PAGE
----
Gordon College donor reneged on $50M pledge due to misgivings about president

By Mary Moore/Boston Business Journal

Gordon College Donors, philanthropyA wealthy California real estate developer whose $60 million pledge to Gordon College made him the biggest donor in the college’s history says he added another $50 million to his bequest — but reversed course after becoming disillusioned with the Wenham school’s leaders.

Dale E. Fowler told the Boston Business Journal he instead gave half the total amount he had pledged to Gordon College to Chapman University near his California home. In 2013, Chapman University, located in Orange, named its law school for Fowler after receiving $55 million from him.

When Fowler and his wife Sarah announced their original $60 million gift to Gordon College in 2007, R. Judson Carlberg, now deceased, was the college’s president.

“(Gordon College) got a new president who we have had serious misgivings about. We have not had a very pleasant relationship with that individual,” said Fowler, referring to President Michael Lindsay, in a phone interview.

Fowler told the Business Journal his frustration is unrelated to any of the college’s recent issues. In fact, Fowler said, he had given the $55 million gift to Chapman University long before any of the recent headlines broke about Gordon College.

Fowler said the additional $50 million in assets he added to the original bequest to Gordon College was announced at a meeting of the Gordon College trustees. Most of the original $60 million bequest remains intact, Fowler said.

Kurt Keilhacker, a venture capitalist based in California and the chairman of Gordon College’s Board of Trustees, said that he and other college officials were unaware that Fowler had added $50 million to his original pledge.

As for Fowler‘s opinion of Lindsay, Keilhacker said, “Sometimes there’s a clash of personalities that is not always situated in fact.” He declined to elaborate.

The tension between Fowler and Lindsay has become public as Gordon endures considerable public criticism for banning homosexual activity by faculty, staff or students. City officials in Salem and Lynn severed relationships over the policy, which came under scrutiny after Lindsay joined religious leaders in signing a letter asking President Barack Obama for an exemption to a presidential order barring federal contractors from discriminating in hiring based on sexual orientation.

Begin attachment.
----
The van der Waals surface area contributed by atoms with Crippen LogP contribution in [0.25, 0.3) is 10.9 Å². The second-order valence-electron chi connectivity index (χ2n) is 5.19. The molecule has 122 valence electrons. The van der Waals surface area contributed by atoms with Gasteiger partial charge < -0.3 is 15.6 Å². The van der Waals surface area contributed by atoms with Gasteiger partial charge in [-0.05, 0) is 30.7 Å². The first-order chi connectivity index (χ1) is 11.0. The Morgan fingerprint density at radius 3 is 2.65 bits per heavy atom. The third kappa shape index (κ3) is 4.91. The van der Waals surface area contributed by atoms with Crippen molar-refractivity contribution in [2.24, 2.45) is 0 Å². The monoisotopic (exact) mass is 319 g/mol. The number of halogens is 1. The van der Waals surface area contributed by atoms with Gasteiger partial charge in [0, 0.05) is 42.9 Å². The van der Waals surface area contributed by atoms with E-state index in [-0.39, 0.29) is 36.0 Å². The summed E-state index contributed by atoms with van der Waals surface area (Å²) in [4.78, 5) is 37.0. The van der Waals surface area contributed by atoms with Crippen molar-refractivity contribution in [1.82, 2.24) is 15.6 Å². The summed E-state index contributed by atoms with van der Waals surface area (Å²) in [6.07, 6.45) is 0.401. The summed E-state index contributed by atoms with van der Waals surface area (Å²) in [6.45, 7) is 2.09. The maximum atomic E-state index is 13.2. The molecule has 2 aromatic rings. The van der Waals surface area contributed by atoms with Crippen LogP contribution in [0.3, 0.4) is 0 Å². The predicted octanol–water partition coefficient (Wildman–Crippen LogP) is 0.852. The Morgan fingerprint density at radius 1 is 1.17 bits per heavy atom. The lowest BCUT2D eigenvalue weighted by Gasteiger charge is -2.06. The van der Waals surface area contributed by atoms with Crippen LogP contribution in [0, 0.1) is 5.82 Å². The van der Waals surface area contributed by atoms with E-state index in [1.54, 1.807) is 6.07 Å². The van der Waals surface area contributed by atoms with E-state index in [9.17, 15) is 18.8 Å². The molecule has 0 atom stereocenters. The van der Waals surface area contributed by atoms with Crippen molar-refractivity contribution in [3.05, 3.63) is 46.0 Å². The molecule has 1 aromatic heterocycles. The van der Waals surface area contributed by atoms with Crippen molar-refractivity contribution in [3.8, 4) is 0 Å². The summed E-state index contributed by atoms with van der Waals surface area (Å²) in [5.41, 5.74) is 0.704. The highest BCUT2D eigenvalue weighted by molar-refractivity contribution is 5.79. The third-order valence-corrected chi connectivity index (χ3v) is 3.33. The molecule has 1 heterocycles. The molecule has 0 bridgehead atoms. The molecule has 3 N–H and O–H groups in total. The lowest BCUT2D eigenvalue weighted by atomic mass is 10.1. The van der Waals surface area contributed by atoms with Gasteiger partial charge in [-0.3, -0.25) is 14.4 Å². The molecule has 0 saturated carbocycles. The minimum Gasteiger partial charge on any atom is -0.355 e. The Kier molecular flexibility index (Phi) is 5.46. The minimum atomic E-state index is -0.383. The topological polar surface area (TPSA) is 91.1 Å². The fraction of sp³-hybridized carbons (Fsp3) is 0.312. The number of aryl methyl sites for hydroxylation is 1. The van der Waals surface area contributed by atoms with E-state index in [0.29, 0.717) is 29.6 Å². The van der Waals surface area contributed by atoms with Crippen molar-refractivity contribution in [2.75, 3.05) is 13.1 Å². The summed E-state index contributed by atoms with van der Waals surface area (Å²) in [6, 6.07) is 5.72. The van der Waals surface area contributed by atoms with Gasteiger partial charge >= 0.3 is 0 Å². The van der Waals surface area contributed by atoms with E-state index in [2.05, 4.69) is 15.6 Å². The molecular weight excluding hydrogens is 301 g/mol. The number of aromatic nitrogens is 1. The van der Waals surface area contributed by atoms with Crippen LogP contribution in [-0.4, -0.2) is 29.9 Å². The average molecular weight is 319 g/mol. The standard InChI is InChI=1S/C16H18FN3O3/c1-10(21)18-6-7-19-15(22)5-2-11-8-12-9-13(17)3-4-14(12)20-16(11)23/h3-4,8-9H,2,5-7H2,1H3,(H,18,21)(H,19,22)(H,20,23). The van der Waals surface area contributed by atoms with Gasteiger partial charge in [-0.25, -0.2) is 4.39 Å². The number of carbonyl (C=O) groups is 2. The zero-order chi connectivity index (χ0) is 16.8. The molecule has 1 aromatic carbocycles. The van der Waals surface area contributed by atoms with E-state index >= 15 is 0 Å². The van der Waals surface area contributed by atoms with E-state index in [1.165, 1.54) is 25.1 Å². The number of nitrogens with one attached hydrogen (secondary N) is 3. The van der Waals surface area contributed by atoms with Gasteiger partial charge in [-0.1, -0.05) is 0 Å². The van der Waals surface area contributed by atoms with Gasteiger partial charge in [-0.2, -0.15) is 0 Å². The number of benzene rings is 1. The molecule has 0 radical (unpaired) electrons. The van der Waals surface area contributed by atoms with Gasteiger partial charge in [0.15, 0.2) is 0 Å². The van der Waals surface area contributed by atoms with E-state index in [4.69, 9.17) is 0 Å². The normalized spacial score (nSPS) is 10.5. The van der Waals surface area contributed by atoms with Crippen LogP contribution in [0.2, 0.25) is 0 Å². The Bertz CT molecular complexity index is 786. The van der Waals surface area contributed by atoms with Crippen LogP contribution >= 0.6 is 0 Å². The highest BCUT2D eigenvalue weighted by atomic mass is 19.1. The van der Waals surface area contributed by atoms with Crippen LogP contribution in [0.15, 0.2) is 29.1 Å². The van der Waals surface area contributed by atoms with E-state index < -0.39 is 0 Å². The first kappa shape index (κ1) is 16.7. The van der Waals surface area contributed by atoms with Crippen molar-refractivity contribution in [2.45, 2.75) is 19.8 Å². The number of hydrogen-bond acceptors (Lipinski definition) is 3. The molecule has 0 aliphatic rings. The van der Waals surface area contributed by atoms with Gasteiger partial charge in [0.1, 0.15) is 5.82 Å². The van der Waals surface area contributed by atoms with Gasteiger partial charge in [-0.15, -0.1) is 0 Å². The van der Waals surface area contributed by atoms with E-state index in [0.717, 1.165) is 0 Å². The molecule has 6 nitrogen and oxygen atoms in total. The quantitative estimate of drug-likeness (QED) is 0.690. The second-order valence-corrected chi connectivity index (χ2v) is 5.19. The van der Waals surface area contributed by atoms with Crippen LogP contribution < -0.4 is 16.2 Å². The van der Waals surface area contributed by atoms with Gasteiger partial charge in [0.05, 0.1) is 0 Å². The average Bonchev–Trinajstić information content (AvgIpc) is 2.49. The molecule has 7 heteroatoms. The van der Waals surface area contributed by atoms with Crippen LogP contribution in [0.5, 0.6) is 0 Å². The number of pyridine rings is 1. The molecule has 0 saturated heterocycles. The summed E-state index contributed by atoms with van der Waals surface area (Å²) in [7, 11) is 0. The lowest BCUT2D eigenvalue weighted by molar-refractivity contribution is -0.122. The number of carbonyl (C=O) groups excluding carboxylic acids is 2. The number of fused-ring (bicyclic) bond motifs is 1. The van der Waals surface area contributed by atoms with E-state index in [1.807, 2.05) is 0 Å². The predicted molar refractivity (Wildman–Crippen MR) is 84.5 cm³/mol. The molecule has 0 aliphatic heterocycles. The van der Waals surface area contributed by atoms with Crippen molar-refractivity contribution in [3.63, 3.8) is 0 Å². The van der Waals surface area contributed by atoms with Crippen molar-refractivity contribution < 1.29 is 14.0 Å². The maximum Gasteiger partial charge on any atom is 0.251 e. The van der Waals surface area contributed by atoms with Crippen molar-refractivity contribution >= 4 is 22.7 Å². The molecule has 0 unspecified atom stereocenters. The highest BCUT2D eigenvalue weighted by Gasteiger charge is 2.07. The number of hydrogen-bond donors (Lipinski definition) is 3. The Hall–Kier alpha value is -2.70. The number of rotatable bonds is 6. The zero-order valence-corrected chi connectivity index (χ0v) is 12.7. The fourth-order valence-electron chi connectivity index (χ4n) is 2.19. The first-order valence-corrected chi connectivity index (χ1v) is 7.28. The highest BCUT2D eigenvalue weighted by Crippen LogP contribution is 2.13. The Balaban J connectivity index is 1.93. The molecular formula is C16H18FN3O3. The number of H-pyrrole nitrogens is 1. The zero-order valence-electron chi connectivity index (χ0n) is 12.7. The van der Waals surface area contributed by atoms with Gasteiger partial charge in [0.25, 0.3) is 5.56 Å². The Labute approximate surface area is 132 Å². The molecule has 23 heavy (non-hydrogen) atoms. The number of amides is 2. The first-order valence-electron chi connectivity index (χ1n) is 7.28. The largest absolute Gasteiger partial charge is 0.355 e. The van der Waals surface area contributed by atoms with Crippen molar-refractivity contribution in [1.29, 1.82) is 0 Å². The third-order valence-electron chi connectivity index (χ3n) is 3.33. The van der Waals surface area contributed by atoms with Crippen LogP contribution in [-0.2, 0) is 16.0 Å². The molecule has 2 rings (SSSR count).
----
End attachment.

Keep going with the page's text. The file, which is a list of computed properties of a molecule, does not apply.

Similarly, the student newspaper at Emmanuel College reported last week that the college’s athletic teams will no longer play teams from Gordon College, a protest by Emmanuel’s athletic department related to the letter that Lindsay signed. The two schools are not in the same athletic conference, but their teams played each other as a result of contracts they sign, which will not be renewed, the student newspaper reported.

Gordon College also has had to respond to questions about its policy on homosexual activity from the New England Association of Schools and Colleges, or NEASC, the regional body that accredits colleges and universities.

More recently, Gordon College officials have faced criticism by some faculty members for the college’s decision to auction off a portion of the rare books included in the historic Edward Payson Vining collection.

Source: Boston Business Journal

Patricia Annino is a sought after speaker and nationally recognized authority on women and estate planning. She educates and empowers women to value themselves and their contributions in order to ACCOMPLISH GREAT THINGS in the world – and in so doing PROTECT THEMSELVES, those they love, and the organizations they care about. Annino recently released her new book, “It’s More Than Money, Protect Your Legacy” available at Amazon.com. To download Annino’s FREE eBook, Estate Planning 101 visit, http://www.patriciaannino.com.

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